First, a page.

Interpretation of “B” Classification

While the rules and regulations guiding contractors licensing are written in black and white, there exist gray areas in the law. A sharp contractor has been ‘reading between the lines’ and discovered an ‘inconvenient truth’, with apologies to Al Gore, that may be of interest. Contractors can also benefit from learning about the new training available to help manage site runoff in the effort to reduce groundwater pollution from their jobs…

Q: We have recently seen an interpretation of the work a “B” License can undertake as a Prime Contractor based on Paragraph B of the CSLB definition. Several owners have allowed a “B” License to bid as a prime contractor on traditional “A” works as long as the “B” license “subcontracts with an “A” licensed or a “C-**” licensed ” contractor for the work. They’re saying that for a “B” contractor to be a prime requiring “2 additional trades in addition to framing” does not apply and is overruled by the second paragraph. This seems to allow general building contractors to bid on any job, regardless of trade, number of subcontractors, etc.

Is this interpretation correct regarding the “B” classification’s ability to perform work as a prime contractor? Thanks for your explanation.

A: You may have hit upon an unintended consequence resulting from a 2002 amendment to B&P Code Section 7057. In my review of the 2000 Contractors License Law and Reference Book, paragraph (b) states in part…. “shall not take a prime contract for any project involving trades other than framing or carpentry…or unless the general building contractor holds the appropriate SPECIALTY license or subcontracts with an appropriately licensed SPECIALTY contractor to perform the work” (emphasis added). In the 2004 Reference Book, the wording had changed to “…holds the appropriate classification or subcontracts with an appropriately licensed contractor to perform the work”. The word “specialty” has been removed.

Therefore, it would appear a loophole exists whereby a “B” general builder can properly be the prime contractor on a general engineering project if they use an appropriately licensed “A” or combination of appropriately licensed “C” contractors. This being said, I would not agree with the second part of your question that this “allows “B” contractors to bid on any job, regardless of trade, number of subcontractors, etc.” There are still some restrictions regarding the “B” acting as a subcontractor or handling work that would fall under the “C-16” (Fire Protection) or “C-57” (Well Drilling) trades. Further, in reference to your mention of “two additional trades, in addition to framing”, please note that section 7057 requires these two (or more) trades be “UNRELATED”.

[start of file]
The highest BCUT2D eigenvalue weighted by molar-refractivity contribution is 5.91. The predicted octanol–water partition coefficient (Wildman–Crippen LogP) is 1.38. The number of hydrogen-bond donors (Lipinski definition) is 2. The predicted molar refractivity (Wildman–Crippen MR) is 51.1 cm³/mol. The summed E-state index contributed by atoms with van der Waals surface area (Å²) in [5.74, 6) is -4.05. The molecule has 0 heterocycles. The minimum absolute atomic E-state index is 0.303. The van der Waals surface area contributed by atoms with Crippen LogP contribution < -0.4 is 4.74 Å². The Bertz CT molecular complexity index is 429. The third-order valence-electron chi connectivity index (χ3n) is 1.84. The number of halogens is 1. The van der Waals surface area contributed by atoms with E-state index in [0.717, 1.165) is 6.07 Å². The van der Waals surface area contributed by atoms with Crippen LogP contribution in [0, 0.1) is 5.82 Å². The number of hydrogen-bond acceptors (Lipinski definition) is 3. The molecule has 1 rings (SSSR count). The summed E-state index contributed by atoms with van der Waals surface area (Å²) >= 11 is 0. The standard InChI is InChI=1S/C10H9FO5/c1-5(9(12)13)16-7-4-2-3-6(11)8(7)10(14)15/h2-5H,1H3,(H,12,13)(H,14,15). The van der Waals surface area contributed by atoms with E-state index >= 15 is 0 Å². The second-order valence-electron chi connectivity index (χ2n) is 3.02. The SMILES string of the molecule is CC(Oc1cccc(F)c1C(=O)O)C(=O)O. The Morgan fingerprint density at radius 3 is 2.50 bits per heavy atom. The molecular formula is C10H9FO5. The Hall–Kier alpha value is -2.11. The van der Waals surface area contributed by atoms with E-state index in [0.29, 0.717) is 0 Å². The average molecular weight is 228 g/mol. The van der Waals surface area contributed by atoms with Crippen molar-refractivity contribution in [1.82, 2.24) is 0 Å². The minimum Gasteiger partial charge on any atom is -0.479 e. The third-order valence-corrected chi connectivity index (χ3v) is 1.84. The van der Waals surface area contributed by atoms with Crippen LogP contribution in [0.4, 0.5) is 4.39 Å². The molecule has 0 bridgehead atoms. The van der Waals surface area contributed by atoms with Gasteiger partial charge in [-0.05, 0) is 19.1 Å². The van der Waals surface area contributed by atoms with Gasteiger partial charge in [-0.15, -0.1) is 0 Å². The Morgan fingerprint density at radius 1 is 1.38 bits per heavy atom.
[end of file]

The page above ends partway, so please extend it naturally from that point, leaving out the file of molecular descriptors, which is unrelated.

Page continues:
The Associated General Contractors (AGC) of California recently announced a training program for contractors interested in developing a Storm Water Pollution Prevention Plan (SWPPP). Regional Water Resources Control Boards have established this training for contractors to comply with Construction General Permit requirements.

These “SWPPP” typically contain a site map that shows: the construction site perimeter, existing and proposed buildings and roadways, storm water collection and discharge points and drainage patterns throughout the project. The Plan’s goal is to reduce and control the amount of pollutants entering the storm drain system from construction sites.

The upcoming training is on Friday, December 1st in West Sacramento. For more information, contact the AGC at 916-371-2442. You may also want to visit the State Water Resources Control Board’s “Storm Water Program” web site for general information on Construction Storm Water Programs, Construction General Permits and their nine Regional Boards throughout California.